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As Curious Kid mentioned, dye is the most expensive component in a formulation, on a per unit basis, and is $0.85/ounce (approx $27/quart) per Molekule's comments in the Question of the Day Thread.

Question of the Day - Most Expensive Additive

And some additional Molakule commentary:



Quote:

Most oils are dyed "bronze" which we call Amber, because oils are expected (by most of the general public) to look bold and amber.

Redline uses red and orange dyes to differentiate its products, GC and Schaeffer's use blue/green, and of course, Royal Purple uses a specialized red/blue dye combination.

Most additives, right after reaction and processing, are clear. Bronze and/or red dyes are added to differentiate the additives. Sometimes the metals in certain additives, such as MoDTC and calcium and magnesium sulfonates, tend to darken the additive, so the above dyes are added to mask the darkening.

ATF's and most PS fluids are dyed red to detect leaks.

AC compressor fluids are dyed with a fluorescent dye so a blacklight source can be used detect leaks as well.


And


It depends on the additive supplier. Some supply Dispersives for example, that are clear "water white."

On the other hand, some suppliers supply MoDTC almost clear with a greenish tinge, while others color it with a reddish-brown dye.

The darkest additives (dark-reddish-brown) have to be the detergents, such as the calcium and magnesium sulfonates.

Even if you take all the additive amounts required per quart, and even if the majority of additives are colored, the final quart of oil that started out as as water white will only become slightly amber.

The rest is usually dye.

End Quote

Re: Significance of oil color [Re: Blue99] #849611 03/05/07 09:02 PM
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PT1 Offline
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Valvoline is very light in color turns amber soon after use stays amber for about 2500 miles then gets dirty

Re: Significance of oil color [Re: LouDawg] #849612 03/05/07 10:40 PM
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Triple_Se7en Offline
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Quote:

Re: Significance of oil color




Everyone's interpretation will be different here.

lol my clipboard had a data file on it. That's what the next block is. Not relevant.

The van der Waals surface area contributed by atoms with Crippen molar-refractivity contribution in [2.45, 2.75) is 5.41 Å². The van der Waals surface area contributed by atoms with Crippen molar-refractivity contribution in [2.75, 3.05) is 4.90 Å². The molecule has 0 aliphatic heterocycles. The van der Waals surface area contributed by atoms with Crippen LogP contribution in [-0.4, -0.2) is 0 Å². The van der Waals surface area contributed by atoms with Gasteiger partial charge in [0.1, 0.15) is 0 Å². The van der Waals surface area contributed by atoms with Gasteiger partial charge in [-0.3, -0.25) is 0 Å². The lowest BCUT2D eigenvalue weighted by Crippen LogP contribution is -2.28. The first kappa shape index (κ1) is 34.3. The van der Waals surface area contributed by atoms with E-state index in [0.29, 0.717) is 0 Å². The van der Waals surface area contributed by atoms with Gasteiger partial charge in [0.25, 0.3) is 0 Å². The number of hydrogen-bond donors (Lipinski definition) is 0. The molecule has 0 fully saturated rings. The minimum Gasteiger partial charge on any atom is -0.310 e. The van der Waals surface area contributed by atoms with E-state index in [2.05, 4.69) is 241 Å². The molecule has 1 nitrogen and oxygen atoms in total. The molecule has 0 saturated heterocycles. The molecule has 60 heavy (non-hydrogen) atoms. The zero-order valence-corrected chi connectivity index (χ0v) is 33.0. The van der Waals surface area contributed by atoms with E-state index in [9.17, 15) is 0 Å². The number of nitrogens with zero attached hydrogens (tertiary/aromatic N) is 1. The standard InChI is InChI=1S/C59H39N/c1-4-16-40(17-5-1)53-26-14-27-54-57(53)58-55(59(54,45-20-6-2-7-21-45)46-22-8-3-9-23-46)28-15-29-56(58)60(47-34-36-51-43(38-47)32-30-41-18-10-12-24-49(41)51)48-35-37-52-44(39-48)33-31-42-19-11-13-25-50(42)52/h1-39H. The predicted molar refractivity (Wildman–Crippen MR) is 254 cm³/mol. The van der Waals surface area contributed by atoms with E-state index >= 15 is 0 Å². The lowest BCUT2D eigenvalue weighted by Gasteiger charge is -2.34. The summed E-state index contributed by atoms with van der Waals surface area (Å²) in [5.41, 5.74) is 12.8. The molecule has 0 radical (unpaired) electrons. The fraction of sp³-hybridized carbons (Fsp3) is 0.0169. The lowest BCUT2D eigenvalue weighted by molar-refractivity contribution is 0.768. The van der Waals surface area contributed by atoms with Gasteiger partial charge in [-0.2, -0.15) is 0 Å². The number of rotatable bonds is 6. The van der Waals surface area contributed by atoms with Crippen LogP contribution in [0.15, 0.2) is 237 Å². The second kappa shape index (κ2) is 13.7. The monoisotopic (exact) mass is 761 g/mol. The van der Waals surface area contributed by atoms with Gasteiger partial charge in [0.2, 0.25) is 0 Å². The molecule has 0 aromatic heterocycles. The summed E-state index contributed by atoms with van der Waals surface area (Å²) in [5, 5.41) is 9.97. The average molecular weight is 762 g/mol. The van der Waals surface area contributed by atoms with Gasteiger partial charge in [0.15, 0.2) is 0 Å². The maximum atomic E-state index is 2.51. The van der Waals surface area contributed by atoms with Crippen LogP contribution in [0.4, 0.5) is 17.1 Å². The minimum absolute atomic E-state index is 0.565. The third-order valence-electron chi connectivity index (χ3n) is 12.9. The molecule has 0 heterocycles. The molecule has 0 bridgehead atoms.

Everyone's engine is different. Some hold more dirt than others. Some oils darken earlier than others.


With normal, popular brand dinos, my amateur, backyard mechanical conclusions are that lighter color on my dipsticks represents young oil - black oil represents use beyond 1.5K. Using synthetics, I'll kick that mileage measurement up another 500-750 miles before turning black. For whatever reason, Pennzoil Platinum stays clear the longest for me... up-to 2.5K. But I haven't tried every brand on the market - so others may do the same as Platinum.

Now my interpretation of premature blackening is most evident with 5/10W-30 dinos that sheer prematurely. Citgo Oil is a perfect example. It darkens/blackens within 600-700 miles inside my engines.... much faster than other brands I've purchased. There's a joke going around BITOG that Citgo sheers as it's being poured into the engine.

I have found that upon pulling the dipsticks using Citgo after only 600-700 miles , it drips onto the concrete/grass faster than any other oil I've ever used.... noticeably faster than when just inserted into the engine - then cdipstick-checked for proper level mark as brand new oil. So between it's fast sheering and fast darkening, I avoid Citgo oils.... and store brand names by them like Meijer Oils, Murray Oils... etc.

Just my amateur (turd) two cents


2019 Hyundai Santa Fe 2.4 GDI - Pennzoil Ultra Platinum 5w30 / OEM 35504 Filter
2020 Kia Soul X-Line 2.0 MPI - a 50-50 blend of Pennzoil Platinum HM & Pennzoil Gold 5w30 // AC Delco PF1127 Ecore




Re: Significance of oil color [Re: Triple_Se7en] #849613 03/07/07 09:24 PM
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Seth Offline
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I think Mobil1 turns dark faster than any dino out there. It also drips down the dipstick like water as the mileage accrues.

Re: Significance of oil color [Re: LouDawg] #849614 03/07/07 09:40 PM
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Mystic Offline
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The oil is going to get dark because of dust and various contaminates that get into the oil. Especially in a diesel engine oil will turn dark quickly.

If an engine is worn and in bad condition the oil will probably turn dark very fast. But all oils eventually turn dark.

I do like some motor oils like Valvoline that are pretty clear when new and seem to stay fairly clear in a good engine.

You can't really tell oil condition by just looking at the oil and seeing if it is dark or not. Dark motor oil can be in perfectly good condition. I like to change the oil based on time/mileage. With a conventional motor oil I think 3 months/3000-5000 miles makes sense. With an expensive synthetic oil you can drive further and longer. But time is still important-I think Amsoil still says one year changes if you don't drive the mileage. Amsoil oils are good for 25,000 and even 35,000 miles, but if you drive 15,000 miles in one year you really should probably change the oil. With any conventional motor oil regardless of brand I can't see driving a lot of miles or a long time on one oil change. How much did the motor oil cost anyway-10 bucks for a 5 qt. container at Wal-Mart?